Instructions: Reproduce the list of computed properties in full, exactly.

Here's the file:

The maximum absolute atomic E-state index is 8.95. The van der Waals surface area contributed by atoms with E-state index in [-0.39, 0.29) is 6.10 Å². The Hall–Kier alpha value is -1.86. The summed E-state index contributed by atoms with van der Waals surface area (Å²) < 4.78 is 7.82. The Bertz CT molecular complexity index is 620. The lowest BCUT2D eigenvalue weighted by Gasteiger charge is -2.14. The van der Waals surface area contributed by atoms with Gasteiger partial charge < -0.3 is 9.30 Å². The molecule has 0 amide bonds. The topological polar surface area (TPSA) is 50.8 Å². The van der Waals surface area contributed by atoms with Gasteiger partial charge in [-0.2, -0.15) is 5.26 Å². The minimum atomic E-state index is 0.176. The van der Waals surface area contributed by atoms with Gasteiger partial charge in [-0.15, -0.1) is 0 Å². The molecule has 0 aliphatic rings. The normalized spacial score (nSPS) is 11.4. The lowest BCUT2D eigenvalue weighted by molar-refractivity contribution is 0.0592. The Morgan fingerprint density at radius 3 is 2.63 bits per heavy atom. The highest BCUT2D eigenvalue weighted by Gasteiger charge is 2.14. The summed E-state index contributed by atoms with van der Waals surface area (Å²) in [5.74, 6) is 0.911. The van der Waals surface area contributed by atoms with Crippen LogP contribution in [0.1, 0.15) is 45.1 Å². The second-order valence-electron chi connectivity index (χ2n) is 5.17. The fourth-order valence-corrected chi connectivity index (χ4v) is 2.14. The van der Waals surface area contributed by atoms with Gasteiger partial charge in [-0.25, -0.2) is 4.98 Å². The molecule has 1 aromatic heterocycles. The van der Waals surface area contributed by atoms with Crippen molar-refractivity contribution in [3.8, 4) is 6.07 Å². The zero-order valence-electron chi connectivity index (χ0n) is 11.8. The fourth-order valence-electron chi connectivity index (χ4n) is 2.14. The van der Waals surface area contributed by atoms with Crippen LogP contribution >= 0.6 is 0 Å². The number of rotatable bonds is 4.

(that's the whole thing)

The maximum absolute atomic E-state index is 8.95. The van der Waals surface area contributed by atoms with E-state index in [-0.39, 0.29) is 6.10 Å². The Hall–Kier alpha value is -1.86. The summed E-state index contributed by atoms with van der Waals surface area (Å²) < 4.78 is 7.82. The Bertz CT molecular complexity index is 620. The lowest BCUT2D eigenvalue weighted by Gasteiger charge is -2.14. The van der Waals surface area contributed by atoms with Gasteiger partial charge < -0.3 is 9.30 Å². The molecule has 0 amide bonds. The topological polar surface area (TPSA) is 50.8 Å². The van der Waals surface area contributed by atoms with Gasteiger partial charge in [-0.2, -0.15) is 5.26 Å². The minimum atomic E-state index is 0.176. The van der Waals surface area contributed by atoms with Gasteiger partial charge in [-0.15, -0.1) is 0 Å². The molecule has 0 aliphatic rings. The normalized spacial score (nSPS) is 11.4. The lowest BCUT2D eigenvalue weighted by molar-refractivity contribution is 0.0592. The Morgan fingerprint density at radius 3 is 2.63 bits per heavy atom. The highest BCUT2D eigenvalue weighted by Gasteiger charge is 2.14. The summed E-state index contributed by atoms with van der Waals surface area (Å²) in [5.74, 6) is 0.911. The van der Waals surface area contributed by atoms with Crippen LogP contribution in [0.1, 0.15) is 45.1 Å². The second-order valence-electron chi connectivity index (χ2n) is 5.17. The fourth-order valence-corrected chi connectivity index (χ4v) is 2.14. The van der Waals surface area contributed by atoms with Gasteiger partial charge in [-0.25, -0.2) is 4.98 Å². The molecule has 1 aromatic heterocycles. The van der Waals surface area contributed by atoms with Crippen molar-refractivity contribution in [3.8, 4) is 6.07 Å². The zero-order valence-electron chi connectivity index (χ0n) is 11.8. The fourth-order valence-electron chi connectivity index (χ4n) is 2.14. The van der Waals surface area contributed by atoms with Crippen LogP contribution >= 0.6 is 0 Å². The number of rotatable bonds is 4.